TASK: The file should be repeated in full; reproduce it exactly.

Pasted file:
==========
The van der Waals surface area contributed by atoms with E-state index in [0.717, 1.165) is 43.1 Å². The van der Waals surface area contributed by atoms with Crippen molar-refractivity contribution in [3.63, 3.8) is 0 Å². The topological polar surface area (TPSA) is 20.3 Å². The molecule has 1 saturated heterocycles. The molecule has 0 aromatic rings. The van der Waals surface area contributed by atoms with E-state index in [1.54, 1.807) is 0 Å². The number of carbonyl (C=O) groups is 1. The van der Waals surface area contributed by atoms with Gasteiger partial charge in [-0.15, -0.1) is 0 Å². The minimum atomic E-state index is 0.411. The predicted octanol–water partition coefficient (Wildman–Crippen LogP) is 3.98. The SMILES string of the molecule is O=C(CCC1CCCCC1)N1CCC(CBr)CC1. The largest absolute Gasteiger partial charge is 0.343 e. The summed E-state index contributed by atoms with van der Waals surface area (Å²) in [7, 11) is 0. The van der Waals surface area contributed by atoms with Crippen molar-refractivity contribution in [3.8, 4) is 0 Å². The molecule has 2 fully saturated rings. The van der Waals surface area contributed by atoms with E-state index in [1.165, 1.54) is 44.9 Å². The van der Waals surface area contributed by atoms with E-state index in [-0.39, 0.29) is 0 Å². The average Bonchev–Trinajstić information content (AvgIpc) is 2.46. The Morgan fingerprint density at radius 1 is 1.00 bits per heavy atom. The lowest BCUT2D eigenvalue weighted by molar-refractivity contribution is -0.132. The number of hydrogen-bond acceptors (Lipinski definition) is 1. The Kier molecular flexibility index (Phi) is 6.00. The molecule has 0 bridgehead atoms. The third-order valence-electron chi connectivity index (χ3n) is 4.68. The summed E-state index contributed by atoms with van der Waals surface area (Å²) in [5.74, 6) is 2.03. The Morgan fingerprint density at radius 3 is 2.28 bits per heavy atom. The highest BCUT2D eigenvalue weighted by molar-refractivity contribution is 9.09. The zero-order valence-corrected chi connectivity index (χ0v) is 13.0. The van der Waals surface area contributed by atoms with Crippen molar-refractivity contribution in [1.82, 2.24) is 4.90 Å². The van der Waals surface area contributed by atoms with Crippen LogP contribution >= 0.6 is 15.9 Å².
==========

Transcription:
The van der Waals surface area contributed by atoms with E-state index in [0.717, 1.165) is 43.1 Å². The van der Waals surface area contributed by atoms with Crippen molar-refractivity contribution in [3.63, 3.8) is 0 Å². The topological polar surface area (TPSA) is 20.3 Å². The molecule has 1 saturated heterocycles. The molecule has 0 aromatic rings. The van der Waals surface area contributed by atoms with E-state index in [1.54, 1.807) is 0 Å². The number of carbonyl (C=O) groups is 1. The van der Waals surface area contributed by atoms with Gasteiger partial charge in [-0.15, -0.1) is 0 Å². The minimum atomic E-state index is 0.411. The predicted octanol–water partition coefficient (Wildman–Crippen LogP) is 3.98. The SMILES string of the molecule is O=C(CCC1CCCCC1)N1CCC(CBr)CC1. The largest absolute Gasteiger partial charge is 0.343 e. The summed E-state index contributed by atoms with van der Waals surface area (Å²) in [7, 11) is 0. The van der Waals surface area contributed by atoms with Crippen molar-refractivity contribution in [3.8, 4) is 0 Å². The molecule has 2 fully saturated rings. The van der Waals surface area contributed by atoms with E-state index in [1.165, 1.54) is 44.9 Å². The van der Waals surface area contributed by atoms with E-state index in [-0.39, 0.29) is 0 Å². The average Bonchev–Trinajstić information content (AvgIpc) is 2.46. The Morgan fingerprint density at radius 1 is 1.00 bits per heavy atom. The lowest BCUT2D eigenvalue weighted by molar-refractivity contribution is -0.132. The number of hydrogen-bond acceptors (Lipinski definition) is 1. The Kier molecular flexibility index (Phi) is 6.00. The molecule has 0 bridgehead atoms. The third-order valence-electron chi connectivity index (χ3n) is 4.68. The summed E-state index contributed by atoms with van der Waals surface area (Å²) in [5.74, 6) is 2.03. The Morgan fingerprint density at radius 3 is 2.28 bits per heavy atom. The highest BCUT2D eigenvalue weighted by molar-refractivity contribution is 9.09. The zero-order valence-corrected chi connectivity index (χ0v) is 13.0. The van der Waals surface area contributed by atoms with Crippen molar-refractivity contribution in [1.82, 2.24) is 4.90 Å². The van der Waals surface area contributed by atoms with Crippen LogP contribution >= 0.6 is 15.9 Å².